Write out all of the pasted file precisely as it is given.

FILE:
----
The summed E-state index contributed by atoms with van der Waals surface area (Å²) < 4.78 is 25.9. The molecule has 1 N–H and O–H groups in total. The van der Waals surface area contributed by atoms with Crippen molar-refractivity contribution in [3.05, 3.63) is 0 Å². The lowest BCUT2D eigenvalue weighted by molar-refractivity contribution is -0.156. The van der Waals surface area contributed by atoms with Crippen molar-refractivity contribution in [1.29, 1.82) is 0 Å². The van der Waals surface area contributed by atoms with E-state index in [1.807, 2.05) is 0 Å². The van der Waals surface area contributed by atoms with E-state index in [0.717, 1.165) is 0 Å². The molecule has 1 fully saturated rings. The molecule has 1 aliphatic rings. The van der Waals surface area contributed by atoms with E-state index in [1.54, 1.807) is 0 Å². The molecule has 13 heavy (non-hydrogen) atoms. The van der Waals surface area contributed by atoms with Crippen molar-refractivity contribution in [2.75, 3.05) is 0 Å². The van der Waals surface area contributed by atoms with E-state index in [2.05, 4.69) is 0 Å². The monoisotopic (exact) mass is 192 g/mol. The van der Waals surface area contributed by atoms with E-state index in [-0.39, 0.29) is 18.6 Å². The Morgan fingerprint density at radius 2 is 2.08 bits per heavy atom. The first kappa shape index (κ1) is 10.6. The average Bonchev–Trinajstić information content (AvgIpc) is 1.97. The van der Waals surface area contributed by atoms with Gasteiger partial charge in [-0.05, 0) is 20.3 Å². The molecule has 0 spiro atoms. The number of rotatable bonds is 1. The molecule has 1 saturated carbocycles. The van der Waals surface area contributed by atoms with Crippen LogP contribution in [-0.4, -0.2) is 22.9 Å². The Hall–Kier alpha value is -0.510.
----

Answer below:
The summed E-state index contributed by atoms with van der Waals surface area (Å²) < 4.78 is 25.9. The molecule has 1 N–H and O–H groups in total. The van der Waals surface area contributed by atoms with Crippen molar-refractivity contribution in [3.05, 3.63) is 0 Å². The lowest BCUT2D eigenvalue weighted by molar-refractivity contribution is -0.156. The van der Waals surface area contributed by atoms with Crippen molar-refractivity contribution in [1.29, 1.82) is 0 Å². The van der Waals surface area contributed by atoms with E-state index in [1.807, 2.05) is 0 Å². The van der Waals surface area contributed by atoms with E-state index in [0.717, 1.165) is 0 Å². The molecule has 1 fully saturated rings. The molecule has 1 aliphatic rings. The van der Waals surface area contributed by atoms with E-state index in [1.54, 1.807) is 0 Å². The molecule has 13 heavy (non-hydrogen) atoms. The van der Waals surface area contributed by atoms with Crippen molar-refractivity contribution in [2.75, 3.05) is 0 Å². The van der Waals surface area contributed by atoms with E-state index in [2.05, 4.69) is 0 Å². The monoisotopic (exact) mass is 192 g/mol. The van der Waals surface area contributed by atoms with E-state index in [-0.39, 0.29) is 18.6 Å². The Morgan fingerprint density at radius 2 is 2.08 bits per heavy atom. The first kappa shape index (κ1) is 10.6. The average Bonchev–Trinajstić information content (AvgIpc) is 1.97. The van der Waals surface area contributed by atoms with Gasteiger partial charge in [-0.05, 0) is 20.3 Å². The molecule has 0 spiro atoms. The number of rotatable bonds is 1. The molecule has 1 saturated carbocycles. The van der Waals surface area contributed by atoms with Crippen LogP contribution in [-0.4, -0.2) is 22.9 Å². The Hall–Kier alpha value is -0.510.